Background: Whereas the exact aetiology of microscopic colitis [MC] remains unknown, a dysregulated immune response to luminal factors or medications is the most accepted pathogenesis hypothesis. Methods: We conducted a systematic review of the pathogenesis of MC. We applied the Joanna Briggs Institute methodologies and the PRISMA statement for the reporting of systematic reviews [PROSPERO Trial Identifier: CRD42020145008]. Populations, Exposure of interest, and Outcome [PEO] questions were used to explore the following topics in MC: 1] intestinal luminal factors; 2] autoimmunity; 3] innate immunity; 4] adaptive immunity; 5] extracellular matrix; 6] genetic risk factors; and 7] mechanism of diarrhoea. A search was done in PubMed, Embase, and Web of Science up to February 2020. A narrative description was performed explaining the findings for each aspect of MC aetiopathogenesis. Results: Thirty-eight documents provided evidence for PEO1, 100 for PEO2, 72 for PEO3 and 4, 38 for PEO5, 20 for PEO6, and 23 for PEO7. The majority of documents were cohorts, case reports, and case series, with a few case-control and some experimental studies. Consistency among data provided by different studies was considered to support pathogenetic hypotheses. MC is a multifactorial disease believed to involve innate and adaptive immune responses to luminal factors, genetic risk, autoimmunity, and extracellular matrix alterations, all contributing by varied mechanisms to watery diarrhoea. Conclusions: This is the first systematic review on the aetiology of MC supporting the notion that MC is a multifactorial disease. However, high-profile studies are lacking, and most evidence derives from small heterogeneous studies.

Pathogenesis of Microscopic Colitis: A Systematic Review

Latella, Giovanni;
2022

Abstract

Background: Whereas the exact aetiology of microscopic colitis [MC] remains unknown, a dysregulated immune response to luminal factors or medications is the most accepted pathogenesis hypothesis. Methods: We conducted a systematic review of the pathogenesis of MC. We applied the Joanna Briggs Institute methodologies and the PRISMA statement for the reporting of systematic reviews [PROSPERO Trial Identifier: CRD42020145008]. Populations, Exposure of interest, and Outcome [PEO] questions were used to explore the following topics in MC: 1] intestinal luminal factors; 2] autoimmunity; 3] innate immunity; 4] adaptive immunity; 5] extracellular matrix; 6] genetic risk factors; and 7] mechanism of diarrhoea. A search was done in PubMed, Embase, and Web of Science up to February 2020. A narrative description was performed explaining the findings for each aspect of MC aetiopathogenesis. Results: Thirty-eight documents provided evidence for PEO1, 100 for PEO2, 72 for PEO3 and 4, 38 for PEO5, 20 for PEO6, and 23 for PEO7. The majority of documents were cohorts, case reports, and case series, with a few case-control and some experimental studies. Consistency among data provided by different studies was considered to support pathogenetic hypotheses. MC is a multifactorial disease believed to involve innate and adaptive immune responses to luminal factors, genetic risk, autoimmunity, and extracellular matrix alterations, all contributing by varied mechanisms to watery diarrhoea. Conclusions: This is the first systematic review on the aetiology of MC supporting the notion that MC is a multifactorial disease. However, high-profile studies are lacking, and most evidence derives from small heterogeneous studies.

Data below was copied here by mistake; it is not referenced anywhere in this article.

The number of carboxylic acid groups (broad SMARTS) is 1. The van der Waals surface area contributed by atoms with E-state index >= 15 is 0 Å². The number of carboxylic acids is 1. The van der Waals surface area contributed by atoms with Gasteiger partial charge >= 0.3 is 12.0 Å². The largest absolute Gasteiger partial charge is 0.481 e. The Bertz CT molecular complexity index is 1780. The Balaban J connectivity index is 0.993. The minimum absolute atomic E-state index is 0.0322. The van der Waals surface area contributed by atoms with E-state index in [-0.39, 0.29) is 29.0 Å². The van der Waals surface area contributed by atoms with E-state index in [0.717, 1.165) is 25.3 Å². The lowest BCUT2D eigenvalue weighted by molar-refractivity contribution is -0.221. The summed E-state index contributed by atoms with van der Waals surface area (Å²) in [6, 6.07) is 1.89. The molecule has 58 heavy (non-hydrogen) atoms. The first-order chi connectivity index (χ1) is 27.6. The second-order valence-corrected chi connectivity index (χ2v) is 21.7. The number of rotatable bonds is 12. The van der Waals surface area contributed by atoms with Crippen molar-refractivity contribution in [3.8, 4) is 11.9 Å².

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Utilizza questo identificativo per citare o creare un link a questo documento: http://hdl.handle.net/11697/178468
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